Make sure the whole family gets a flu shot
Getting a flu shot is always an important measure in keeping your family safe, especially for young children (under age two) who fall into a higher risk category for influenza symptoms. This year, it may be more important than ever because many hospitals are inundated with COVID-19 cases, and hospital visits for influenza will only increase that load. "We also know that it is possible for people in general and for children to be co-infected with two or even more viruses. So it is possible for a child to have an influenza infection and also a COVID-19 infection or another viral infection," Weatherly says. "Preventing the influenza component is hugely important for keeping us healthy and trying to reduce our need to go to emergency rooms or hospitals or even intensive care units during this very difficult period."
If you're unsure if your child can get the flu shot because they have an underlying health issue, there's good news. A 2017 study published in the journal Pediatrics that looked at healthy children without underlying medical conditions and children with a variety of medical problems (such as heart disease, lung disease and other medical complexity) found that the flu vaccine reduced the risk of flu-associated death by 51% among children with high-risk medical conditions. and by 65% among healthy children. Talk to your pediatrician to be certain about your options. "We always want to get the flu shot safely and thoughtfully, but what it really comes down to is that the flu shot is safe, it's effective, it saves lives, and it is very much appropriate for children with medical problems as well as healthy children," Weatherly says.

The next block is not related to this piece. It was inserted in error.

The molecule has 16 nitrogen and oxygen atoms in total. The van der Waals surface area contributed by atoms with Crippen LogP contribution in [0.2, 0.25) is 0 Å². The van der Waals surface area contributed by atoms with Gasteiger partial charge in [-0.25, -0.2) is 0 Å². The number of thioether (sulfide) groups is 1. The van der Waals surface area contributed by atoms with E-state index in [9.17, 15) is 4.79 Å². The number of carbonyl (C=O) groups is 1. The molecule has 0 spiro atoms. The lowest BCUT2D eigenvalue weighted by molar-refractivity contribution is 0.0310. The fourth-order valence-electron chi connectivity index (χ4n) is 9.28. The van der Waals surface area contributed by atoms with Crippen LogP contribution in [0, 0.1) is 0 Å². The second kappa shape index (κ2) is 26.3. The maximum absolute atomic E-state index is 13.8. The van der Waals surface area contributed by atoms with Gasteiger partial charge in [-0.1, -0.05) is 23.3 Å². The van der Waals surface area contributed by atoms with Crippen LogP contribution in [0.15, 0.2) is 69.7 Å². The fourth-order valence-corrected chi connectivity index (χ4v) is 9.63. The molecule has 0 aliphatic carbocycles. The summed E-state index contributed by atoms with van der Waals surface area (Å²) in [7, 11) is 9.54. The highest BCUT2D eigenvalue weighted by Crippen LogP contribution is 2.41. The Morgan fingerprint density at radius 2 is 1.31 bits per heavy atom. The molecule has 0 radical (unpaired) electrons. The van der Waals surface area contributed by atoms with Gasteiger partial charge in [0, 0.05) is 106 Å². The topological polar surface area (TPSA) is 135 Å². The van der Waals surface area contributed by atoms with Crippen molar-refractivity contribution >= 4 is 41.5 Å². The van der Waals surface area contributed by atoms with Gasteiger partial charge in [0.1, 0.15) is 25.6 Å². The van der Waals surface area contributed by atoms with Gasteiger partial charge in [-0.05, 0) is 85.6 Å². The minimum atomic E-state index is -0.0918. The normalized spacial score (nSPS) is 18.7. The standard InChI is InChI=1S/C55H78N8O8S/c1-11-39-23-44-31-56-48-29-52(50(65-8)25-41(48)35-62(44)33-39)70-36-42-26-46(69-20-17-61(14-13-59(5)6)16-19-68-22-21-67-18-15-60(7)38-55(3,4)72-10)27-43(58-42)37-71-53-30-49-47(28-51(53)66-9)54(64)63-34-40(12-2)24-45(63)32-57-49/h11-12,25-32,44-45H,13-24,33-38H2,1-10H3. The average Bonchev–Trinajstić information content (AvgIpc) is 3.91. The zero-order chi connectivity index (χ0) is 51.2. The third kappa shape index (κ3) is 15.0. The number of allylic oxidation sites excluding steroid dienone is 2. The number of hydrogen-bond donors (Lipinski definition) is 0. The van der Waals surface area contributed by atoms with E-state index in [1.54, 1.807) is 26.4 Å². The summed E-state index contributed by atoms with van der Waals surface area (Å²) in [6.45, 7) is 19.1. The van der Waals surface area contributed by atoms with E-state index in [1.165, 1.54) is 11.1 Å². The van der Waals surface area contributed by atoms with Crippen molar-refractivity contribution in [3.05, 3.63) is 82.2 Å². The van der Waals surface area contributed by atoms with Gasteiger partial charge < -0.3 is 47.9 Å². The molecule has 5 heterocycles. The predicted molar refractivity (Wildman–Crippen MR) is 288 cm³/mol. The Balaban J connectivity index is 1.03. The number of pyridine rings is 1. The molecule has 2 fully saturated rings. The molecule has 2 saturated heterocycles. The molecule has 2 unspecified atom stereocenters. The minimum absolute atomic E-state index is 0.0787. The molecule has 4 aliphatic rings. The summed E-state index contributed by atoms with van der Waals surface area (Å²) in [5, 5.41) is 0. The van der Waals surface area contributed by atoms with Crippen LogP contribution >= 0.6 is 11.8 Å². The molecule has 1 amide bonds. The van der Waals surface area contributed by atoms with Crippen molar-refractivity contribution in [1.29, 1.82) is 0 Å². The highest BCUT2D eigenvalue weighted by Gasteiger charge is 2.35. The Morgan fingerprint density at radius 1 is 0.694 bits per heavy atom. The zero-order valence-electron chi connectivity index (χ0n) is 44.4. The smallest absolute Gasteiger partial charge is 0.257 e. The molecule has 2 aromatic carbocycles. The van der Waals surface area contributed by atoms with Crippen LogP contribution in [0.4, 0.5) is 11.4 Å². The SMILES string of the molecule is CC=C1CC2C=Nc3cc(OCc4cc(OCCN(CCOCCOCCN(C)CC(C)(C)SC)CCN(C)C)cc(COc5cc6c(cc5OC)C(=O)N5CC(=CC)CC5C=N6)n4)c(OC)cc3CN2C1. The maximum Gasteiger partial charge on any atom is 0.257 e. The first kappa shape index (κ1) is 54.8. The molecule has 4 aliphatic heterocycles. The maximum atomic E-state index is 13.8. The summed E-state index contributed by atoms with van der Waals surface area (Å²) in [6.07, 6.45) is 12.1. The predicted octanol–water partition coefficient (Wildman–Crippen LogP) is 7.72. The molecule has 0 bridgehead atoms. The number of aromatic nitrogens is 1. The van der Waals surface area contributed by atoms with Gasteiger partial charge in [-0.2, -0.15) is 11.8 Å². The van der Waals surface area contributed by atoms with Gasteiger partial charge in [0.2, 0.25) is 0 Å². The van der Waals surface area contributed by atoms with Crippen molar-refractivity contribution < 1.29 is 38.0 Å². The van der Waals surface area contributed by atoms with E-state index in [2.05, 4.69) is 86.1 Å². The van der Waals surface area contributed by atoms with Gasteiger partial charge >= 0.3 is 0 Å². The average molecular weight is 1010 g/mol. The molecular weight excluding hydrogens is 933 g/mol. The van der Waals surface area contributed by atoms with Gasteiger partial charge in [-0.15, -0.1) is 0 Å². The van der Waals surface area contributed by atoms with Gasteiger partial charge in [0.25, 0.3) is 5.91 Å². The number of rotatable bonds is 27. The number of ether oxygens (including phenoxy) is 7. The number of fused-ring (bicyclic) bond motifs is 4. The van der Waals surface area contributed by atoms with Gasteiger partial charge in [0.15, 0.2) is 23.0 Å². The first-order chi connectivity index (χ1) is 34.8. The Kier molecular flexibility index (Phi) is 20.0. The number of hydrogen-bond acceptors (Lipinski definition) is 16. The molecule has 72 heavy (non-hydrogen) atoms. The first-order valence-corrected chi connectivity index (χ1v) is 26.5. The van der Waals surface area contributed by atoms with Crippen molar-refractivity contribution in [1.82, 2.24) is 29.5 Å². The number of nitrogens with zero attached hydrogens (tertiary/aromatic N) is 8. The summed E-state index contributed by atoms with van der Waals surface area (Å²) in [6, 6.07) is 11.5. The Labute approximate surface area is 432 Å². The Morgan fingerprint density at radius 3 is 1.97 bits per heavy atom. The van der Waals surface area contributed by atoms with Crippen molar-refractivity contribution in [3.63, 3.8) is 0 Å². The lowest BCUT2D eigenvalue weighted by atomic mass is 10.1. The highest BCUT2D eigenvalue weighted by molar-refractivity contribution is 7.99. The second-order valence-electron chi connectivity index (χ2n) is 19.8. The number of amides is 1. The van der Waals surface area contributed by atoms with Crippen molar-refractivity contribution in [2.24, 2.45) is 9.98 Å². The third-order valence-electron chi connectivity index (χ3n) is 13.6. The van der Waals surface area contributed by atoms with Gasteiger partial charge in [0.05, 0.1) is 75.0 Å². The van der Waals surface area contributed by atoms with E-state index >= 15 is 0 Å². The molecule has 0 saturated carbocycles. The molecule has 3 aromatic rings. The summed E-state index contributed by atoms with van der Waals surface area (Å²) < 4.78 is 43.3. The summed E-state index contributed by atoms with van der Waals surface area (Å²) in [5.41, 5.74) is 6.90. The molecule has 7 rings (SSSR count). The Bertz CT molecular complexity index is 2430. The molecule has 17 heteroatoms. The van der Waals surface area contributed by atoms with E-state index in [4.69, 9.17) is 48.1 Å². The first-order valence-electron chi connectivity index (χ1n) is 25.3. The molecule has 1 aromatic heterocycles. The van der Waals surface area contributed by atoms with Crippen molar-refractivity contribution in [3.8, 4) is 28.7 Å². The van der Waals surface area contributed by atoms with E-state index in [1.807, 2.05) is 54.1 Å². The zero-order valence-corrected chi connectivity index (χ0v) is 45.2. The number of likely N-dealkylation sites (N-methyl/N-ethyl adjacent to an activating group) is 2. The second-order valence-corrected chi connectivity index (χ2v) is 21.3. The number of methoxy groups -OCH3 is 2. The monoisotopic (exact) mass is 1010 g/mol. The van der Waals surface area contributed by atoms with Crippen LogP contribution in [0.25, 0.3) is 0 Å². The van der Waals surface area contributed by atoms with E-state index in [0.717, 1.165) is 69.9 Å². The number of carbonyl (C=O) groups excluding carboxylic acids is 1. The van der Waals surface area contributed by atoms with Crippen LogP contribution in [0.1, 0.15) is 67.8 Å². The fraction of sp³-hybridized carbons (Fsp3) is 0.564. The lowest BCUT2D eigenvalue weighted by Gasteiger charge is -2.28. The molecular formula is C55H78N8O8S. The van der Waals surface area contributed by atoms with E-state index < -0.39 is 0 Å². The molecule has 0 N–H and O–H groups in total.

Double down on your efforts to prevent COVID-19 exposure
At a time when many seem to be losing interest in social distancing efforts, Weatherly says this is one of the most important steps to stay healthy during the pandemic. "We really all need to redouble our efforts at preventing exposure and transmission of COVID-19," he says. "And so it means good hand washing, wearing our mask when we're outside of the home, trying our best to stay six feet away from people who are outside of our household, and staying home if we have possible symptoms of COVID-19." Those symptoms can include cough, congestion, fever, runny nose, vomiting, diarrhea, body aches or headaches, and if you or your child is experiencing any of them, the best thing to do is to self-isolate and contact your medical provider so he or she can guide you on testing, quarantining or isolation steps that may be needed.